Dining With the Skamp - Public House Argentinian Lamb Feast - Eat Drink Perth
Dining With the Skamp - Public House Argentinian Lamb Feast - Eat Drink Perth
Dining With the Skamp - Public House Argentinian Lamb Feast - Eat Drink Perth

All dishes were presented family-style – with share platters placed down for folks to dig in. A bit difficult when sharing with strangers, as you have to politely negotiate your “share” – but sharing food is the best way to start friendships, so it isn’t long before you are chatting with the folks around you. Entrees were Smoked Lamb Sausage with Burnt Lime, Brazilian Espresso and Treacle Lamb Ribs and Lamb, Mushroom and Truffle Empanada. I think the stand-out dish here was the Lamb Ribs, partly because of presentation – a paint brush for adding extra sauce! But also because the rich sauce was so moreish. The coffee and treacle was a perfect match, with the treacle providing a mildly sweet counterpoint to the bitter richness of the coffee. It was sticky and dark, rather than sweet like a lot of BBQ style rib sauces. Definitely different! The Sausage was flavoursome and not overwhelmingly oily, which puts me off of a lot of sausages. The burnt lime cutting through the smoked meat perfectly. The lamb and mushroom empanada simple, but well-balanced. The filling rich, the pastry flaky and buttery.

The timing of the main meats and side dishes was a little off. The Spit Roast Lamb Shoulder came out and we divvied it up. When that was gone, the Chimmi Lamb Back Strap with Beetroot and Goat’s Curd came out, as well as all 3 sides together (Baby Cos, Crispy Onion, Horse Radish,, Tomato, Palm Heart and Smoked Mozarella, Local Greens, Pisco Raisins, Brazil nut). By this point we were stuffed to the brim…and then the Charred Lamb Rack & Onion Textures came out. At the end of the whole meal, we were asked for feedback, again mentioning this was the first time they were trying something like this, and I mentioned this, so hopefully it was just them finding their function feet. The food was again, all delicious. The meats were perfectly cooked. Flavoursome and rich the way good lamb should be. Simply, but well seasoned to allow the meat to shine, but also using South American flavours. Smoke was present in all the flavours, and the smoked mozzarella, tomato and palm heart salad stood out to me as the best side. The sweet, rich and fresh elements were all present and played well together. As my husband pointed out to me, this smoked mozzarella also went well with the Chimmi Lamb Back Strap – more so than the softer flavoured Goat’s Curd it came with, and it ramped up the earthiness of the beets as well. Three reds were presented during this extended course, two of them Malbecs of entirely different styles. Both with the trademark body of a Malbec that paired brilliantly with the South American BBQ flavours. Sadly, I was so distracted by the eating that I forgot to take photos. But it was also beautifully presented.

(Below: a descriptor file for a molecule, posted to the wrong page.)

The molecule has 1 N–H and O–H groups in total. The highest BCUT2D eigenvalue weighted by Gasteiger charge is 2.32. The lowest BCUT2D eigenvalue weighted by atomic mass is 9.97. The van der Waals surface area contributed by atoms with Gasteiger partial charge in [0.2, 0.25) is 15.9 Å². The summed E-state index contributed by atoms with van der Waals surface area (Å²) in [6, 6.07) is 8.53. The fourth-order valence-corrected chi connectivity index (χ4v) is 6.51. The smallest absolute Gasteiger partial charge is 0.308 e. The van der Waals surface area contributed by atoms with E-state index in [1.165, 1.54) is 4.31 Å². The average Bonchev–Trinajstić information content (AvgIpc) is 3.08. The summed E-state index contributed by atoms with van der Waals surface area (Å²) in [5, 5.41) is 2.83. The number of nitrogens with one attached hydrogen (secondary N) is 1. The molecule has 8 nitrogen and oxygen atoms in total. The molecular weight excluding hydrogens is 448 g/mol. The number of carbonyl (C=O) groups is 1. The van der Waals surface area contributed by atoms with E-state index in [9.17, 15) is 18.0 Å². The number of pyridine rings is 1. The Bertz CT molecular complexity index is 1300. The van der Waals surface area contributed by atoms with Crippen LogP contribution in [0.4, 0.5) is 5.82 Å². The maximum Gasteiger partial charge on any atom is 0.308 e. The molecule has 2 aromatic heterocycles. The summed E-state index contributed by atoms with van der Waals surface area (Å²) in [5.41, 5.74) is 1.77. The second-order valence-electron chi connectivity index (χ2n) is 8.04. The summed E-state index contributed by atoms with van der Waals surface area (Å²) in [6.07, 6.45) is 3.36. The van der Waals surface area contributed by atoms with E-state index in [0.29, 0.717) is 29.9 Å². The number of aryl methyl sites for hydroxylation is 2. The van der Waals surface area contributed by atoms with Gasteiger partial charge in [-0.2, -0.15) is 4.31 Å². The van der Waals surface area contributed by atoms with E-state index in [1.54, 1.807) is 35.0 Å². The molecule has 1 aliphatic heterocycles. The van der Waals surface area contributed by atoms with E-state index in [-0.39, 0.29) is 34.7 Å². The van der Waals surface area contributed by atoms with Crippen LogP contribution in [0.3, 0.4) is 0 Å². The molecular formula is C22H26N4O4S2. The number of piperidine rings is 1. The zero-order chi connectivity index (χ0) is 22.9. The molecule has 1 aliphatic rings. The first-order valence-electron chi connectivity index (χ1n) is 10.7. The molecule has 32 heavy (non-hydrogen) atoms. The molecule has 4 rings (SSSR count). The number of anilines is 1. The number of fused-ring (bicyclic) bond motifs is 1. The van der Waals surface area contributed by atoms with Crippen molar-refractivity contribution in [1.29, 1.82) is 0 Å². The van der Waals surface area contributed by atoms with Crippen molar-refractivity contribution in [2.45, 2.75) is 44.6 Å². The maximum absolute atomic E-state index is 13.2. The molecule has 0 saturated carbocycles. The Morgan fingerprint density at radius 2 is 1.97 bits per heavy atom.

Dining With the Skamp - Public House Argentinian Lamb Feast - Eat Drink Perth

We were thankfully given a mini-break to finish our reds and rest a little before the dessert wine and desserts were brought out. There is always room for dessert – but the rest of the servings were incredibly generous, and tasty enough for you to not want to be stingy on your serves. The dessert wine was a hugely floral Moscatel, that paired particularly well with the lime and lemon curd dark chocolate tart. The citrus and flowers was delicious. This was my favourite dessert. The dulce de leche parfait was also spot on, sweet and creamy. The brownie was fairly dry and definitely needed the apricot compote that it came with.